UUAA Governance - Shared Leadership
Unitarian Universalist congregations are self-governing. UUAA belongs to a national organization, the Unitarian Universalist Association (UUA), but the UUA does not govern its member congregations. The UUAA Congregation is large enough—over 600 adults and almost 300 children—to need a formal governance structure to make things happen. At UUAA we share the responsibility for achieving our aspirations between the Congregation, a nine member Board of Trustees and our Staff.
The Congregation elects a Board of Trustees (Board) to serve as its governing body and calls (votes to hire) a Senior Minister to serve as its spiritual, programmatic and administrative leader. UUAA has a shared leadership governance structure that tasks the Board with setting the vision for the future of the Congregation and gives the Senior Minister responsibility for implementing that vision. The Board, using input from both the staff and the Congregation, creates a Strategic Plan that prioritizes the goals to be achieved over the next several years. The Senior Minister, delegating responsibility to staff members and lay leaders, implements strategic goals.
The Board has written Governing Policies that assure that the congregation’s money, property and people are kept safe, and that the Congregation lives in harmony with its values.
Learn more about the people who share the leadership of UUAA:
The key documents that define how our governance works are
We also have a set of Operations Policies that give detailed guidance in specific areas, for example communications policies and personnel policies.
The Role of UUAA Members
“The Congregation is the ultimate authority of the First Unitarian Universalist Congregation of Ann Arbor.” (UUAA Bylaws) Because we are self-governing, it is very important for members of the congregation to understand their role. Members are expected to take part in Congregational Meetings (usually twice per year) and to vote for elected leaders and on issues presented regarding unusual expenditures, statements of conscience and other congregational matters.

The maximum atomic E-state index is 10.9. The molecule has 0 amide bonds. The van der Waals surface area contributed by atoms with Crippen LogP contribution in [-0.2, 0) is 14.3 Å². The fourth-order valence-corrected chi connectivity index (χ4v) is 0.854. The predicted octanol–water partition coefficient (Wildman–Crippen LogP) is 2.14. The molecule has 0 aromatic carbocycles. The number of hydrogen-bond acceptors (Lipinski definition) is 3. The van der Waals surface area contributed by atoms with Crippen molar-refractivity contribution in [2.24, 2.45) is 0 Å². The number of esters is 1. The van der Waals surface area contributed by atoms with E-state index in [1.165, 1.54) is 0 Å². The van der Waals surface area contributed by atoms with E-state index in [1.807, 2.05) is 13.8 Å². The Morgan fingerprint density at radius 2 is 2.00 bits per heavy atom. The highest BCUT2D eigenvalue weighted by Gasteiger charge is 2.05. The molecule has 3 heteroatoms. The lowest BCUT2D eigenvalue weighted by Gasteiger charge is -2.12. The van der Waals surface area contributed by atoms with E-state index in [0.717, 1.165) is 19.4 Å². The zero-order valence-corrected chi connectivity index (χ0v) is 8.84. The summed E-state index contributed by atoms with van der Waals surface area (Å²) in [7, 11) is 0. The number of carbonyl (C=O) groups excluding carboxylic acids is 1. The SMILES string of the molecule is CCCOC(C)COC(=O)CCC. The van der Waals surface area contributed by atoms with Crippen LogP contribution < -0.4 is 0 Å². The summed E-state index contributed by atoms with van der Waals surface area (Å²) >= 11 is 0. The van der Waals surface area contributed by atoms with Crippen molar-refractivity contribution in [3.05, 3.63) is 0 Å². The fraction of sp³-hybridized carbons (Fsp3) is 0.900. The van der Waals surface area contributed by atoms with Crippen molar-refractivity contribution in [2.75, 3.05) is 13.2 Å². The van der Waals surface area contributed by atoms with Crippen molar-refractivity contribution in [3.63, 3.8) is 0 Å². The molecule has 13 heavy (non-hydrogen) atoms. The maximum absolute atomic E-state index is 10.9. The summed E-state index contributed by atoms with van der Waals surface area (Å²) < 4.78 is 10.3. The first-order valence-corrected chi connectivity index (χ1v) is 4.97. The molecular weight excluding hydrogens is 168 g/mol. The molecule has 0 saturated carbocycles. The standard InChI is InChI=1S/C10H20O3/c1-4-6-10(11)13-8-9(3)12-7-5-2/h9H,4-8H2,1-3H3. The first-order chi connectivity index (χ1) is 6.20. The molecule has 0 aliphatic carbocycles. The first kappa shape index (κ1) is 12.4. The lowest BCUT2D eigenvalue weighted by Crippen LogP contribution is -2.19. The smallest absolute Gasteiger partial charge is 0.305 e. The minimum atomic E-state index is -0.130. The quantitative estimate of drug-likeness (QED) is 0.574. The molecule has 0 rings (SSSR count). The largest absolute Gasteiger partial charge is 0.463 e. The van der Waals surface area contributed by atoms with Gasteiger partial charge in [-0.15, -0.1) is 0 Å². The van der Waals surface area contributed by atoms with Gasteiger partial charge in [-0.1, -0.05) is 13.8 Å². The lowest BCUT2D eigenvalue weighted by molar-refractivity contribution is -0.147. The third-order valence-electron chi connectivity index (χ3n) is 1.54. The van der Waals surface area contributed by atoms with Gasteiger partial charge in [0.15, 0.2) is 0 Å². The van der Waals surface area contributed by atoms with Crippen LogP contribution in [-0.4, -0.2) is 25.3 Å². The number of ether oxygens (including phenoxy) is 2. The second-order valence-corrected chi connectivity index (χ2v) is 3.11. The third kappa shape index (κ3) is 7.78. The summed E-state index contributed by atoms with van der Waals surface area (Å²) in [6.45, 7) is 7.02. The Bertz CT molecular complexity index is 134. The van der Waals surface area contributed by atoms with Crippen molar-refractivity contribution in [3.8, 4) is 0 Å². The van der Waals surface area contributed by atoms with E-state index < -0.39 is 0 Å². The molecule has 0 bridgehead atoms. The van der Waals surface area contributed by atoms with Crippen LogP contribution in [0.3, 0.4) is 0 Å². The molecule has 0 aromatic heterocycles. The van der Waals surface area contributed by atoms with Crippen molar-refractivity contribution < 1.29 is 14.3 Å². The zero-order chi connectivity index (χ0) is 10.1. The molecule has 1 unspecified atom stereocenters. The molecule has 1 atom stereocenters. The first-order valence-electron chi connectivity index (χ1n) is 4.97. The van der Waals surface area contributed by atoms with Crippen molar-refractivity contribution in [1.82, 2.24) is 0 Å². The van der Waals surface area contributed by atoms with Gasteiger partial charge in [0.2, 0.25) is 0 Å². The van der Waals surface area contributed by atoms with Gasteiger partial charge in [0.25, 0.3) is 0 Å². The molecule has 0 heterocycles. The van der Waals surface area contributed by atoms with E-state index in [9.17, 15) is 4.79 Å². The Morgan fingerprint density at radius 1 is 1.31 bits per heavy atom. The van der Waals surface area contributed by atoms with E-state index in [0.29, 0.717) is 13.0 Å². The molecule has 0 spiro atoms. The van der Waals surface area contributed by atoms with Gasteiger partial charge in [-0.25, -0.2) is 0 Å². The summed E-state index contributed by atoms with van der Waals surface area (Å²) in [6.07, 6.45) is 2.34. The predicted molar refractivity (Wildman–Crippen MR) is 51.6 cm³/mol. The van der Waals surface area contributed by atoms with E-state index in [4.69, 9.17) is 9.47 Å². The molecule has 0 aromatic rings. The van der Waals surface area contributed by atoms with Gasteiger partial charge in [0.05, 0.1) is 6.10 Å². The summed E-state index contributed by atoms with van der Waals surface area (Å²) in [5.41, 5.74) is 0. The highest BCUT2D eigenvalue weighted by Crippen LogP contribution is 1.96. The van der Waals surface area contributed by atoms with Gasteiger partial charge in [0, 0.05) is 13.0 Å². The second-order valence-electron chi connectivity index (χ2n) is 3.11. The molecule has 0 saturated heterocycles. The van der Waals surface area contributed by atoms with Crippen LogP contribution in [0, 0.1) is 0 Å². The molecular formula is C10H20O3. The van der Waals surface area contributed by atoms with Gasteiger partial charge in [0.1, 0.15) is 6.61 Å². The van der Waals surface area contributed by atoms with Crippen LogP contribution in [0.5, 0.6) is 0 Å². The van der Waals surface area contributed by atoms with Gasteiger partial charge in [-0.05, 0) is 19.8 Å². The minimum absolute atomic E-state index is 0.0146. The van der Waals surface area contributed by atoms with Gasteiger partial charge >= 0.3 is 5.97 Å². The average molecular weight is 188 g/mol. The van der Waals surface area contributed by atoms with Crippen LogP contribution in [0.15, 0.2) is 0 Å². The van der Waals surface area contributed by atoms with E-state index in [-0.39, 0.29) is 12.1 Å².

Only the Congregation has authority to
• Call or dismiss a Senior Minister
• Elect the officers and members of the Board of Trustees.
Members participate in the life of our congregation in many, many ways. It is the members who envision and carry out the missions of UUAA. Please consider contributing your time and talents and get involved in whatever ways are a good fit for you. You can volunteer for social justice outreach and advocacy projects, teach a class, sing in the choir, serve on teams such as Pastoral Care, Stewardship and Finance – and more. Explore this web site for information on the many programs and ministries of UUAA.
Serving on the Board or a lay committee supporting UUAA governance can be challenging, but quality governance is essential to our health as a congregation, and it is uniquely rewarding. If this process interests you, please consider visiting a monthly board meeting or contacting the Leadership Development Team to discuss getting involved.
The Board uses a variety of organizational tools and resources to assist with governance, such as:
- Hotchkiss, D., Governance and Ministry, 2009, The Alban Institute, Herndon, Virginia.
- Beaumont, S., Inside the Large Congregation, 2nd Edition, 2016, The Alban Institute, Herndon, Virginia.
- Carver, J., Carver, M., Policy Governance®, http://www.carvergovernance.com, Atlanta, Georgia.
- McMahill, D., Completing the Circle: Reviewing Ministries in the Congregation, 2003, The Alban Institute, Herndon, Virginia.